Our 20s are a pretty transformative decade. We’ll likely secure our first “real” job, start living on our own and experience a few serious relationships. Adulting full time, for the first time, also means getting our finances in order.
Of course, we don’t need to have everything figured out by 30 (thank God), but checking these goals off the list can help set a solid financial foundation we can build on in the decades to come.
Nobody likes the “B” word, but everyone likes affording things they care about—you know, like rent and food. “Knowing where every dollar goes prior to spending it makes it easier to stretch those dollars out,” says Certified Financial Planner Brannon T. Lambert. “And the sooner you build good money habits, the sooner you’ll be financially stable.”
Get started with this simple formula: Allocate 50 percent of each paycheck to fixed living expenses, 20 percent to goals like saving and debt payments and 30 percent for everything else.
Setting aside a portion of our paychecks for emergencies doesn’t just cover us in case of an unexpected bill (think medical expense or major car or home repair) or a job loss, it also reinforces a lifelong habit: living below our means. By 30, we’re more likely to have big responsibilities like taking care of a home, spouse and/or kids—so having six months’ worth of living expenses banked becomes even more important.
Retirement may be decades away, but our 20s are the perfect time to start contributing to a 401(k), Individual Retirement Account (IRA) or other investment account. Thanks to the power of compounding returns, the sooner we start investing—even if it’s just a small amount—the more opportunity our money has to grow.
Generally, experts recommend saving $1 million for your post-work life, but that number may not be appropriate for everyone. “That’s why I recommend saving at least 10 percent of your salary,” says Certified Financial Planner Andrew McFadden. “That typically helps get anyone on track for retirement.”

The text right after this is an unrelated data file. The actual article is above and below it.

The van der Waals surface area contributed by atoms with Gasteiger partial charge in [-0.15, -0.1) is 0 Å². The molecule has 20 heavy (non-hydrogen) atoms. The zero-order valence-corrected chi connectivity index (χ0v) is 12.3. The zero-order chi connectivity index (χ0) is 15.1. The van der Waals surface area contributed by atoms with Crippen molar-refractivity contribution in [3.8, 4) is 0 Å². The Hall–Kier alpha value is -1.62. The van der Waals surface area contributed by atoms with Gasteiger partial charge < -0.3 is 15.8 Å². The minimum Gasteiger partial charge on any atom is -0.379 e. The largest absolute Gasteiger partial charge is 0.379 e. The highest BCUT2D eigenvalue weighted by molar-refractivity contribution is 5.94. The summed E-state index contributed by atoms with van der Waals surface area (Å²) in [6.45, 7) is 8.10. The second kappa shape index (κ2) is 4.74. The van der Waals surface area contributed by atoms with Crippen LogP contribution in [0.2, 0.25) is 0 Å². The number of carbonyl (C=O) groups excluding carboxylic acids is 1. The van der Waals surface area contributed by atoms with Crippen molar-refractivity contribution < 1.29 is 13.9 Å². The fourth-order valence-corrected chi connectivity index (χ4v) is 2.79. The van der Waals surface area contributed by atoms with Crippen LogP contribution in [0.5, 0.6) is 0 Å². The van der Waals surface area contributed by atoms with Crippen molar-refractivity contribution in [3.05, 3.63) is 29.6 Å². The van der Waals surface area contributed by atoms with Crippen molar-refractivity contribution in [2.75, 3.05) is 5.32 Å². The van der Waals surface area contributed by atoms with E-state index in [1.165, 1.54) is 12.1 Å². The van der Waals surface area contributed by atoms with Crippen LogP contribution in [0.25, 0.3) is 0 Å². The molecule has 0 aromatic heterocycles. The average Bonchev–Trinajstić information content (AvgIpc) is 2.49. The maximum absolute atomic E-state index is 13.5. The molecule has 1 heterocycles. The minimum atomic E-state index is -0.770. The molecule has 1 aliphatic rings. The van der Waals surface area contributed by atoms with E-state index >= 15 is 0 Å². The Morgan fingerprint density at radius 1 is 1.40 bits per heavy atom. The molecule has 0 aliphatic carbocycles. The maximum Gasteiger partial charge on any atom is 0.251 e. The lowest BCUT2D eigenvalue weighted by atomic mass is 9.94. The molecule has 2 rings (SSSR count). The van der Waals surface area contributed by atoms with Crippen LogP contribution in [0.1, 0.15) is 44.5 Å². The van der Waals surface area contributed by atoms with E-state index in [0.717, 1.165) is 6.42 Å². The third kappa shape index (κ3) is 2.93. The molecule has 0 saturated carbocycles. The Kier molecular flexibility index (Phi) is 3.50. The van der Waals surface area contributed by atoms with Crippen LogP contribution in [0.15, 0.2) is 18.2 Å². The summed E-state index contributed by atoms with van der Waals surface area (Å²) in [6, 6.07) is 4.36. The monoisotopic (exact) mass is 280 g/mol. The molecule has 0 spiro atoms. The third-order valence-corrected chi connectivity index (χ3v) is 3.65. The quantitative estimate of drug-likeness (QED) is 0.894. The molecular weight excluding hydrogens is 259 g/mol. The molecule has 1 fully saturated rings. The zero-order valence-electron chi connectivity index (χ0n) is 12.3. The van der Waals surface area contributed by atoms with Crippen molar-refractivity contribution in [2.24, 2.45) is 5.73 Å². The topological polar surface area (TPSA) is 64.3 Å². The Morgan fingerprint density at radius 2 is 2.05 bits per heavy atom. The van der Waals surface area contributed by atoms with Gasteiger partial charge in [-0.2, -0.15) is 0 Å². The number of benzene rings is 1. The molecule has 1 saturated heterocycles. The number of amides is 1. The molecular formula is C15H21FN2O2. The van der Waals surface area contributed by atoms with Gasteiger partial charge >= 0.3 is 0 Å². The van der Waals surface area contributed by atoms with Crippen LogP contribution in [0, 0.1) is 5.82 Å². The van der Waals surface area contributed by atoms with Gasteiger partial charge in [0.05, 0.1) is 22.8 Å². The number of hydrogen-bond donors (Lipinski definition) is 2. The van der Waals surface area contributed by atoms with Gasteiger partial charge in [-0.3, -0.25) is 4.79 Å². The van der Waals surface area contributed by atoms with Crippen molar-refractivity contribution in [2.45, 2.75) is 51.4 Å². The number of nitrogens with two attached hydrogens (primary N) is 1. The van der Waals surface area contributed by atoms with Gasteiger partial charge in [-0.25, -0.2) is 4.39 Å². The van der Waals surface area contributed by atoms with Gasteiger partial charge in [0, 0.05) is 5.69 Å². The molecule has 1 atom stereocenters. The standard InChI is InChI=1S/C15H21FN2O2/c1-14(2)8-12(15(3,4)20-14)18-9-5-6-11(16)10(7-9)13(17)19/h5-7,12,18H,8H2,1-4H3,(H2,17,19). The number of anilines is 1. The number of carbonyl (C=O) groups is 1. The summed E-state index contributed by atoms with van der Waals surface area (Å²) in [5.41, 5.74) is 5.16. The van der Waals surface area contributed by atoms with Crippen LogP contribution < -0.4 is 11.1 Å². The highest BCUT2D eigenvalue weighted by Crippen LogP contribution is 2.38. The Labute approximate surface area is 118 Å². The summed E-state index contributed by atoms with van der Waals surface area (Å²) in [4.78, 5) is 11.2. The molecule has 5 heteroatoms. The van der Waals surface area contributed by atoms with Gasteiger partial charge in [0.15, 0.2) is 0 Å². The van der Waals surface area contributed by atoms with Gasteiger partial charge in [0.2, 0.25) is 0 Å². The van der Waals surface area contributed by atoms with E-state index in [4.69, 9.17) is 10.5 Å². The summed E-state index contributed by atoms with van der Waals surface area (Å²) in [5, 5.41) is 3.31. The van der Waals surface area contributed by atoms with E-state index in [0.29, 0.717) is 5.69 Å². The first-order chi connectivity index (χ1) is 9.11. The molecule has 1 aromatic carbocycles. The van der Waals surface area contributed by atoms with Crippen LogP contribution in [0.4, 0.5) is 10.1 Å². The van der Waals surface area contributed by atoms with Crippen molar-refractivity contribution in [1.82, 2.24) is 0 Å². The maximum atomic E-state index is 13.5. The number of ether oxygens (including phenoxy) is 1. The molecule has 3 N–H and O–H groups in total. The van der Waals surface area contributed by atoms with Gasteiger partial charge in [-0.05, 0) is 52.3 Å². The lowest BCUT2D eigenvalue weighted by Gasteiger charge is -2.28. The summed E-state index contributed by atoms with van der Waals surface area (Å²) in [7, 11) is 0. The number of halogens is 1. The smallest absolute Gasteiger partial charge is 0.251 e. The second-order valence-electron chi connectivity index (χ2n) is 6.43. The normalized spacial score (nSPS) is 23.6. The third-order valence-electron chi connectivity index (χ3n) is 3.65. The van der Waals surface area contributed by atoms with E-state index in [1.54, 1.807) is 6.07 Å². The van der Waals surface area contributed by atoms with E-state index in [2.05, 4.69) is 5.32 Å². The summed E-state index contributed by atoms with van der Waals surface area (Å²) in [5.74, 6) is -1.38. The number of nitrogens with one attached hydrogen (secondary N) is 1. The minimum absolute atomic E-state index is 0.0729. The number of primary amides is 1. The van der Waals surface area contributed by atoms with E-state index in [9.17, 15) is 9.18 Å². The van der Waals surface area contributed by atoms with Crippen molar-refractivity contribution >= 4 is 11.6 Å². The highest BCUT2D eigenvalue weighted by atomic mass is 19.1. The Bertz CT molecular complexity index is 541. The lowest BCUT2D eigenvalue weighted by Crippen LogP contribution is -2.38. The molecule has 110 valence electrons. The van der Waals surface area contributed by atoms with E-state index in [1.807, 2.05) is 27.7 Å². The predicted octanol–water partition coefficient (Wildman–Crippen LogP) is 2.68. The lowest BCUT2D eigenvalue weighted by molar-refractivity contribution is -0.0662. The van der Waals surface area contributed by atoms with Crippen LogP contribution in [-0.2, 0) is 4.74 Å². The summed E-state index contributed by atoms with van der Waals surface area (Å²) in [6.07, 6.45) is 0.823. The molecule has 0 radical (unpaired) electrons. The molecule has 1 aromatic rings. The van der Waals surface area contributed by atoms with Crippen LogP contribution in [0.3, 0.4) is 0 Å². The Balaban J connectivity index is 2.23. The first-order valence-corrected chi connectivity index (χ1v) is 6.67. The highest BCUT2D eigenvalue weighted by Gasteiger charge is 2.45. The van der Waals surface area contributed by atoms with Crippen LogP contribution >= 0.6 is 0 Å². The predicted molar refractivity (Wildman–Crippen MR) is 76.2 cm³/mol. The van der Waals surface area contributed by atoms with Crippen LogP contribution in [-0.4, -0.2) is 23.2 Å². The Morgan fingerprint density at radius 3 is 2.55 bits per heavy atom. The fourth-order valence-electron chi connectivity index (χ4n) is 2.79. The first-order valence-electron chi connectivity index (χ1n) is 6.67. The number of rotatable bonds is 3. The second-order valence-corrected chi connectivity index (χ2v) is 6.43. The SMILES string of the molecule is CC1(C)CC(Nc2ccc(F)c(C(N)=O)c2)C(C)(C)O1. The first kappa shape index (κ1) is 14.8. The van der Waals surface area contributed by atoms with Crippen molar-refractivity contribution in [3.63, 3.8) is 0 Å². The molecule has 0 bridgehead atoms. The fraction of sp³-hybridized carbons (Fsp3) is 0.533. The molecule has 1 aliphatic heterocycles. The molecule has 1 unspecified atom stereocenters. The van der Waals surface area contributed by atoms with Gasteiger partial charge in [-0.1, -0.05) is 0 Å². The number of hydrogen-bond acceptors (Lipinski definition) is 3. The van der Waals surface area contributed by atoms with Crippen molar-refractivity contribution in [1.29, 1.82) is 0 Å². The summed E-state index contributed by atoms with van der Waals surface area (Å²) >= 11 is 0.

Don’t stress if you need to work your way up to that amount. Start by contributing at least enough to recoup any employer match, then increase contributions every six to 12 months.
Paying off debt allows you to truly have control of your life. “In many cases, people would make different choices if their hands hadn’t been forced by overwhelming obligations,” Lambert says.
We often have more flexibility in our 20s when we don’t have a family or mortgage yet—and can live with roommates, cheap takeout and minimal furniture—to funnel a lot toward our debt. At the least, we should have a plan in place to pay it off by our 30s. Generally, paying off the debt with the highest interest rate first is smartest as it saves the most money over time.
A home, a car, a wedding and/or family…they’re all expenses that often require—or, at least, benefit from—having savings ahead of time. Save both money and anxiety by starting to save and invest a few years out for big-ticket goals.
“Charging big expenses is one of the worst financial decisions you can make, unless you have the ability to pay it off right away,” McFadden says. Instead, get a good estimate of your future purchase, and divide it by the number of months you have until you need to lay down the cash. The number you get is how much you need to set aside each month to make sure you’re covered.